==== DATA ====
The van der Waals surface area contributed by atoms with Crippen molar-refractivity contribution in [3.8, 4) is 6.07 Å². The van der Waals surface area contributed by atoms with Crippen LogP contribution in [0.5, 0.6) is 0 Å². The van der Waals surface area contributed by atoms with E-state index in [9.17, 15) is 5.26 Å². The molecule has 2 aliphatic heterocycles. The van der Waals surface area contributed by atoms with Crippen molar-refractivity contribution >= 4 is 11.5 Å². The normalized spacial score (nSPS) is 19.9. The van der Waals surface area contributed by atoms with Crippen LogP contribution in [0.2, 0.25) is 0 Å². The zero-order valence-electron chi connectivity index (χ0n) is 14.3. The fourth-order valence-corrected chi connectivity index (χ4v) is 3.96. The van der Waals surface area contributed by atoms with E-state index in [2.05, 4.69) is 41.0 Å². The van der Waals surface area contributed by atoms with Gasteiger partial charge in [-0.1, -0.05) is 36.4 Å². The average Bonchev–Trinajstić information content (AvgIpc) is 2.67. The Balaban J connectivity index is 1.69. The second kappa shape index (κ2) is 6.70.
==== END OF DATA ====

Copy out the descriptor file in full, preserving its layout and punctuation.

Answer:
The van der Waals surface area contributed by atoms with Crippen molar-refractivity contribution in [3.8, 4) is 6.07 Å². The van der Waals surface area contributed by atoms with Crippen LogP contribution in [0.5, 0.6) is 0 Å². The van der Waals surface area contributed by atoms with E-state index in [9.17, 15) is 5.26 Å². The molecule has 2 aliphatic heterocycles. The van der Waals surface area contributed by atoms with Crippen molar-refractivity contribution >= 4 is 11.5 Å². The normalized spacial score (nSPS) is 19.9. The van der Waals surface area contributed by atoms with Crippen LogP contribution in [0.2, 0.25) is 0 Å². The zero-order valence-electron chi connectivity index (χ0n) is 14.3. The fourth-order valence-corrected chi connectivity index (χ4v) is 3.96. The van der Waals surface area contributed by atoms with E-state index in [2.05, 4.69) is 41.0 Å². The van der Waals surface area contributed by atoms with Gasteiger partial charge in [-0.1, -0.05) is 36.4 Å². The average Bonchev–Trinajstić information content (AvgIpc) is 2.67. The Balaban J connectivity index is 1.69. The second kappa shape index (κ2) is 6.70.